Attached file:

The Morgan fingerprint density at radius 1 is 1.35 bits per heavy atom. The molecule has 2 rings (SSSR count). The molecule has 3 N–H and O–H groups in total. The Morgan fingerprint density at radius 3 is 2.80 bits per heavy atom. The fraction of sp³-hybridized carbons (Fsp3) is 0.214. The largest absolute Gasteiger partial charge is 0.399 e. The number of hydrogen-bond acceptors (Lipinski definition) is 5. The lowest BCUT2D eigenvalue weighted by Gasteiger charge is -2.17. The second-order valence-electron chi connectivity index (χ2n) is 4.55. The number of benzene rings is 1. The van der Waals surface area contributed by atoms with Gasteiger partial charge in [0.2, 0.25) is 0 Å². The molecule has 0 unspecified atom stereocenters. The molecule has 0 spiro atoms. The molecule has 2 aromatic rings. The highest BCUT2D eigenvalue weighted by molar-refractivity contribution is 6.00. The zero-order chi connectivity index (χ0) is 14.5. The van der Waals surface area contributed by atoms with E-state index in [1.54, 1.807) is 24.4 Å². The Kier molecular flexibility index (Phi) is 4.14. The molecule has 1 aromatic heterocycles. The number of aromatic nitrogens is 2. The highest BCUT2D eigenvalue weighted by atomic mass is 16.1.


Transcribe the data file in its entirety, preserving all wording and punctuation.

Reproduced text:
The Morgan fingerprint density at radius 1 is 1.35 bits per heavy atom. The molecule has 2 rings (SSSR count). The molecule has 3 N–H and O–H groups in total. The Morgan fingerprint density at radius 3 is 2.80 bits per heavy atom. The fraction of sp³-hybridized carbons (Fsp3) is 0.214. The largest absolute Gasteiger partial charge is 0.399 e. The number of hydrogen-bond acceptors (Lipinski definition) is 5. The lowest BCUT2D eigenvalue weighted by Gasteiger charge is -2.17. The second-order valence-electron chi connectivity index (χ2n) is 4.55. The number of benzene rings is 1. The van der Waals surface area contributed by atoms with Gasteiger partial charge in [0.2, 0.25) is 0 Å². The molecule has 0 unspecified atom stereocenters. The molecule has 0 spiro atoms. The molecule has 2 aromatic rings. The highest BCUT2D eigenvalue weighted by molar-refractivity contribution is 6.00. The zero-order chi connectivity index (χ0) is 14.5. The van der Waals surface area contributed by atoms with E-state index in [1.54, 1.807) is 24.4 Å². The Kier molecular flexibility index (Phi) is 4.14. The molecule has 1 aromatic heterocycles. The number of aromatic nitrogens is 2. The highest BCUT2D eigenvalue weighted by atomic mass is 16.1.